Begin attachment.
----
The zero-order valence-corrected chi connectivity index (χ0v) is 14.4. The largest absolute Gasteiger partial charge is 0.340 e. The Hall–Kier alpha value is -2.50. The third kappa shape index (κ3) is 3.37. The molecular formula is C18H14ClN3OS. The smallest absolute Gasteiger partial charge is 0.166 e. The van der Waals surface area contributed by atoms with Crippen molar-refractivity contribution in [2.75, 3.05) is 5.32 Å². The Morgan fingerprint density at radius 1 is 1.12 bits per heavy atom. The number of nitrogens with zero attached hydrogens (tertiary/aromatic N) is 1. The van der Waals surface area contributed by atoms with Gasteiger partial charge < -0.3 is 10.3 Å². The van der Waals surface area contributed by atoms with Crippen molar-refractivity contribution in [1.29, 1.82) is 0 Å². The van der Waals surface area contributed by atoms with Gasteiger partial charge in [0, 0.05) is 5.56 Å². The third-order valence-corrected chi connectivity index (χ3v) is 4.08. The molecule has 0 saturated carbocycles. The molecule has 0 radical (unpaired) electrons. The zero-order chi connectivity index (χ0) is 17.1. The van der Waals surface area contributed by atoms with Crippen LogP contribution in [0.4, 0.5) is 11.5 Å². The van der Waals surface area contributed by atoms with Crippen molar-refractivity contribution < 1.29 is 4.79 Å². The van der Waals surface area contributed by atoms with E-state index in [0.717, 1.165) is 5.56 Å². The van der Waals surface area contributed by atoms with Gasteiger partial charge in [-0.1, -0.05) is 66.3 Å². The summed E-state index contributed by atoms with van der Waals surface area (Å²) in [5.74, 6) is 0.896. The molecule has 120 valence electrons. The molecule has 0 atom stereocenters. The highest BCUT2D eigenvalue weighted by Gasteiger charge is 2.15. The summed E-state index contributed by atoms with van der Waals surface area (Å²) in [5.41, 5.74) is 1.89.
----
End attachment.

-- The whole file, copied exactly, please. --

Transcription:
The zero-order valence-corrected chi connectivity index (χ0v) is 14.4. The largest absolute Gasteiger partial charge is 0.340 e. The Hall–Kier alpha value is -2.50. The third kappa shape index (κ3) is 3.37. The molecular formula is C18H14ClN3OS. The smallest absolute Gasteiger partial charge is 0.166 e. The van der Waals surface area contributed by atoms with Crippen molar-refractivity contribution in [2.75, 3.05) is 5.32 Å². The Morgan fingerprint density at radius 1 is 1.12 bits per heavy atom. The number of nitrogens with zero attached hydrogens (tertiary/aromatic N) is 1. The van der Waals surface area contributed by atoms with Gasteiger partial charge < -0.3 is 10.3 Å². The van der Waals surface area contributed by atoms with Crippen molar-refractivity contribution in [1.29, 1.82) is 0 Å². The van der Waals surface area contributed by atoms with Gasteiger partial charge in [0, 0.05) is 5.56 Å². The third-order valence-corrected chi connectivity index (χ3v) is 4.08. The molecule has 0 saturated carbocycles. The molecule has 0 radical (unpaired) electrons. The zero-order chi connectivity index (χ0) is 17.1. The van der Waals surface area contributed by atoms with Crippen LogP contribution in [0.4, 0.5) is 11.5 Å². The van der Waals surface area contributed by atoms with Crippen molar-refractivity contribution < 1.29 is 4.79 Å². The van der Waals surface area contributed by atoms with E-state index in [0.717, 1.165) is 5.56 Å². The van der Waals surface area contributed by atoms with Gasteiger partial charge in [-0.1, -0.05) is 66.3 Å². The summed E-state index contributed by atoms with van der Waals surface area (Å²) in [5.74, 6) is 0.896. The molecule has 120 valence electrons. The molecule has 0 atom stereocenters. The highest BCUT2D eigenvalue weighted by Gasteiger charge is 2.15. The summed E-state index contributed by atoms with van der Waals surface area (Å²) in [5.41, 5.74) is 1.89.